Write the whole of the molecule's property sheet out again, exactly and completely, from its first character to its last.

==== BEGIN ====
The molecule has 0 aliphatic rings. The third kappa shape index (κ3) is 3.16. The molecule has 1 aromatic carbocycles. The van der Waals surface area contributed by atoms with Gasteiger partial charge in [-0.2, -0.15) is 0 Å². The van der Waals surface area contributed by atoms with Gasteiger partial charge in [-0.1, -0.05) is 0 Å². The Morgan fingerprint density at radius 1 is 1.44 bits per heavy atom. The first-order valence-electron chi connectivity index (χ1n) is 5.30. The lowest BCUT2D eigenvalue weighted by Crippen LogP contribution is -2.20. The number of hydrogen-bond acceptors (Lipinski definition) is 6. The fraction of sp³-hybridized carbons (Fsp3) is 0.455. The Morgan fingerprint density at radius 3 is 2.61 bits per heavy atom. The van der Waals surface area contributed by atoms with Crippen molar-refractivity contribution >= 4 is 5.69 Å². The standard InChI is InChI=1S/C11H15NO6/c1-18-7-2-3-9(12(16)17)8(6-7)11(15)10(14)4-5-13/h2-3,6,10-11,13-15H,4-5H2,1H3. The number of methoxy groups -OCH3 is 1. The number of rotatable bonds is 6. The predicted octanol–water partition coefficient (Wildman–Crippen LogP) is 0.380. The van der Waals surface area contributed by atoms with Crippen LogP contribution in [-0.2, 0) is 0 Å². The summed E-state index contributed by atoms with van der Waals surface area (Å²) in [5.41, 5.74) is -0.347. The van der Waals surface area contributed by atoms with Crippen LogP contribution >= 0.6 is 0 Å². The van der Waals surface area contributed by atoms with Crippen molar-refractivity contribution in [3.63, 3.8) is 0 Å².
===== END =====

The molecule has 0 aliphatic rings. The third kappa shape index (κ3) is 3.16. The molecule has 1 aromatic carbocycles. The van der Waals surface area contributed by atoms with Gasteiger partial charge in [-0.2, -0.15) is 0 Å². The van der Waals surface area contributed by atoms with Gasteiger partial charge in [-0.1, -0.05) is 0 Å². The Morgan fingerprint density at radius 1 is 1.44 bits per heavy atom. The first-order valence-electron chi connectivity index (χ1n) is 5.30. The lowest BCUT2D eigenvalue weighted by Crippen LogP contribution is -2.20. The number of hydrogen-bond acceptors (Lipinski definition) is 6. The fraction of sp³-hybridized carbons (Fsp3) is 0.455. The Morgan fingerprint density at radius 3 is 2.61 bits per heavy atom. The van der Waals surface area contributed by atoms with Crippen molar-refractivity contribution >= 4 is 5.69 Å². The standard InChI is InChI=1S/C11H15NO6/c1-18-7-2-3-9(12(16)17)8(6-7)11(15)10(14)4-5-13/h2-3,6,10-11,13-15H,4-5H2,1H3. The number of methoxy groups -OCH3 is 1. The number of rotatable bonds is 6. The predicted octanol–water partition coefficient (Wildman–Crippen LogP) is 0.380. The van der Waals surface area contributed by atoms with Crippen LogP contribution in [-0.2, 0) is 0 Å². The summed E-state index contributed by atoms with van der Waals surface area (Å²) in [5.41, 5.74) is -0.347. The van der Waals surface area contributed by atoms with Crippen LogP contribution >= 0.6 is 0 Å². The van der Waals surface area contributed by atoms with Crippen molar-refractivity contribution in [3.63, 3.8) is 0 Å².